FTalk: Let's change pace here for a moment and discuss plans for the new Surface Engineering Database. Who proposed the idea for the database, and how is the AESF responding to the idea?

FM: We were approached by Dr. Keith Legg of Rowan Technology, who suggested that the database needed a home that was above reproach and also non-profit; the AESF fit these criteria. Furthermore, we already have a fairly substantial database. The foundation is all for it, but is looking for more detail. In the meantime, Keith is looking for funding. We are pressing ahead with it, though, because we think it's a great idea.

FTalk: Where was all of this information previously located?

It is actually part of the DOD. There is a lot of research - some of which is classified - but a lot of it is common knowledge, so we want to make it available to those that design, build, purchase, and so on. Ultimately, it's a resource that will help finishers match the right finish with the right job. 

Who will have access to the database once it is ready?

FM: The database is part of the public domain - our tax dollars go towards creating it, so there is no way to make it exclusive.

FTalk: Who will benefit the most from using the database?

When people are aware of how to use and choose coating, the U.S. as a whole will benefit financially from implementing the proper instruments and equipment for a job. America's finishing industry has a quality finish, and we expect a quality price for it, even though that often places us at a disadvantage against other countries with lower quality standards.

FTalk: I look forward to seeing this project move from the planning stage into the valuable resource it sounds like it's going to become. Shifting gears again, let's discuss the finishing industry in general. What is your take on the intense collaboration within the industry that has occurred during recent years?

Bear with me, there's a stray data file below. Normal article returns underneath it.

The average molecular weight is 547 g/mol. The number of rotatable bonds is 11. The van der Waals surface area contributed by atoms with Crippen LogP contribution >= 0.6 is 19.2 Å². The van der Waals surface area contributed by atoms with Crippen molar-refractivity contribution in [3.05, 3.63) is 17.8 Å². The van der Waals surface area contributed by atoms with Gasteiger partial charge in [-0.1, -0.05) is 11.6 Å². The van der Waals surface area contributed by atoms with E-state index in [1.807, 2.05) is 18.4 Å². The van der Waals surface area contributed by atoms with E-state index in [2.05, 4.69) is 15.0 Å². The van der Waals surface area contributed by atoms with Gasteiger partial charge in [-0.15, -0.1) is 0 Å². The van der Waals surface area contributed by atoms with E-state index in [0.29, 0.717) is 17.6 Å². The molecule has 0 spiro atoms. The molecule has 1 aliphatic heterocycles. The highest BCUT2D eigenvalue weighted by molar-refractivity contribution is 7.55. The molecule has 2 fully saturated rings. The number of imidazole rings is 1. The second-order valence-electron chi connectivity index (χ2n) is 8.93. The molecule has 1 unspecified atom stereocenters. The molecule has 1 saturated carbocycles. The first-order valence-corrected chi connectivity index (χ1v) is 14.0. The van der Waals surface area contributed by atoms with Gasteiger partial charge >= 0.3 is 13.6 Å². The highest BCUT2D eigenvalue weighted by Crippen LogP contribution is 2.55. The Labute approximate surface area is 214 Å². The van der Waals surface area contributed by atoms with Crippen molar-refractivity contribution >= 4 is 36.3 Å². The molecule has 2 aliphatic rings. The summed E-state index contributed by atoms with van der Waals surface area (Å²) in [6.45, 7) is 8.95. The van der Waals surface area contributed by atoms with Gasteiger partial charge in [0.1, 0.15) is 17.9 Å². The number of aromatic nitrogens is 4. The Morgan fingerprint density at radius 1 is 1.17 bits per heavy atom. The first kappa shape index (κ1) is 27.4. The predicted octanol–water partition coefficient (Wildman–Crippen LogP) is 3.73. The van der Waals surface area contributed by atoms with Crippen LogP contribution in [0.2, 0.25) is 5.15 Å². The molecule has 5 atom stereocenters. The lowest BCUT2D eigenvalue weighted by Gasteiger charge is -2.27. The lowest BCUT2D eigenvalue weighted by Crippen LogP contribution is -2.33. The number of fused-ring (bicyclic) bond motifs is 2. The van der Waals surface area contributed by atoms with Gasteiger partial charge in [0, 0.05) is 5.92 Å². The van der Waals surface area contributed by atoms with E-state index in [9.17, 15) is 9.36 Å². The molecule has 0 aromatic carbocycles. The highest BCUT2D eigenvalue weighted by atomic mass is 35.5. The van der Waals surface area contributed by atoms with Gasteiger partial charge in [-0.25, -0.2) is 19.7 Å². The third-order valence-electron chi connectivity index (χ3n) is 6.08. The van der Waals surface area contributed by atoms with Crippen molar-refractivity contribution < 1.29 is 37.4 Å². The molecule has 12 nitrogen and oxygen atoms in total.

FM: I think the level of collaboration that has taken place is in response to the changing marketplace. Globalization has cost the industry dearly in North America. What you are seeing is a unified response to that. Given the chance, and by working together, we can do a better job. We can turn our products around more quickly and less expensively, and with a higher quality.

FTalk: Do you see a trend towards more Environmentally Efficient processes within the industry?

FM: Yes, definitely. The AESF itself has been involved with chrome replacements. In some ways I think we have even lead the way. The EPA no longer regards us as adversaries, but more as a body to ask advice of before going down certain roads and deciding policy. We are now invited to comment rather than having to simply comply to something thrown out at us. So far, the EPA has probably had the most success by promoting volunteerism within the industry. Bridges won't last very long without surface finishing; toasters won't stay acceptable as toasters if they aren't shiny - plus, they'll rust. Literally, surface finishing is everywhere; the cars we drive, our refrigerators, bathtubs with porcelain - that's all part of the metal finishing trade. I think the way the EPA used to say it was that we are the largest, controllable source of metals. That's not to say that we're the largest source of metals polluting, but we are definitely the largest controllable source. I think we've recognized that and have done a good job of trying to improve on it. To the point  that I think we look at the EPA now as more of a partner than as an adversary.

FTalk: What do you think the outlook is for the finishing industry?

I think it's very bright. Many electronics today require some spiffy packaging, and I think metals take care of that. In the automotive industry, too, relies heavily on metal finishing for making vehicles more attractive and lighter. I read an article recently about replacing paint on a rocket with a ceramic that is a conversion coating; something new in metal finishing. It is very thin and extremely durable, and will ultimately replace paint on certain items. At this very moment, we are developing tomorrow's new finishes. It's not as mature an industry as you might expect, and I think we are evolving and changing enough to contend with the future.

~ FT~